Saipan-based casino operator Imperial Pacific International Holdings is denying there’s trouble in paradise after appointing a new chief executive.
Last week, word spread that Imperial Pacific CEO Mark Brown (pictured) was no longer at the helm of the company, which operates the highly successful Best Sunshine Live ‘temporary’ casino and is preparing to open Phase 1 of its permanent venue, Imperial Pacific Resort Hotel Saipan, later this spring.
On Thursday, Brown contacted the Marianas Variety to set the record straight, saying “I did not resign. That’s incorrect. We are now structuring the company to be more efficient.” Brown’s CEO seat will be filled by Kwong Yiu Ling, Imperial Pacific’s current chief operating officer.
Brown said the company would soon be issuing a formal release announcing that he’d given up the CEO position to become chairman of Imperial Pacific’s board of directors. Brown said he’s been spending most of his time “on the road, with investment groups, promoting Saipan to investors” while Kwong “will be in charge of day-to-day operations in Saipan.”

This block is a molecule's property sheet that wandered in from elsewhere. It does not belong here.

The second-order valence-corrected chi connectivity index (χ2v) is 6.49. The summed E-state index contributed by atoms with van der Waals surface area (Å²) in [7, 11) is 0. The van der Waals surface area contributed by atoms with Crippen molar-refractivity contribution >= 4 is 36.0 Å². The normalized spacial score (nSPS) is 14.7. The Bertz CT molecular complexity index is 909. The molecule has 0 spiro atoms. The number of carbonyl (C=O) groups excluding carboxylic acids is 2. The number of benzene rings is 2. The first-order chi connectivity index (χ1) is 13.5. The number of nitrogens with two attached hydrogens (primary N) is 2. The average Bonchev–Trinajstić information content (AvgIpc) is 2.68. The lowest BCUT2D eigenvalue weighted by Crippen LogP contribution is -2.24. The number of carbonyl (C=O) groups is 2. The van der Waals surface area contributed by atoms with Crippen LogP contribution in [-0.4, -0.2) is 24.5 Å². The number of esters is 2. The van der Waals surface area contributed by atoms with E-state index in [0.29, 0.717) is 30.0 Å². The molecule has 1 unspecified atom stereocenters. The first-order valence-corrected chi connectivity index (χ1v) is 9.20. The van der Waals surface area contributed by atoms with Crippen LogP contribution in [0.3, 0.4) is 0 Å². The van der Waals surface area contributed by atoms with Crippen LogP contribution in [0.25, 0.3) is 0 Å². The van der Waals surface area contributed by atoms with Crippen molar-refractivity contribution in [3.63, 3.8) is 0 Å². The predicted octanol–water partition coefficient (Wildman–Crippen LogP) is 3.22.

Imperial Pacific had originally planned to open its permanent venue by Chinese New Year but announced on January 5 that the launch would now happen “in the first quarter of 2017.”
On January 11, Imperial Pacific alerted the Hong Kong Stock Exchange that construction costs related to the permanent casino’s soft opening would cost “approximately US$50m.” Imperial Pacific proposed issuing notes of “not less than US$60m in principal, which will provide sufficient funds for the aforesaid construction.”
The day Imperial Pacific announced its financing needs, Fitch Ratings analysts downgraded the company’s credit rating based on the “substantial” risk of the company defaulting on its loan obligations.
Imperial Pacific spent most of last year as the hot chick at the bar, with VIP gaming turnover numbers that beggared belief. But November brought reports that US financial watchdogs – Saipan is part of the Northern Mariana Islands, a US commonwealth – had taken an interest in Best Sunshine’s business.
Brown denied knowledge of any such investigation, but one month later a former VP of table games at the temporary casino filed a wrongful termination lawsuit in which he claimed the property had been advising gamblers how to structure transactions to avoid US federal reporting requirements. The company has rejected these allegations.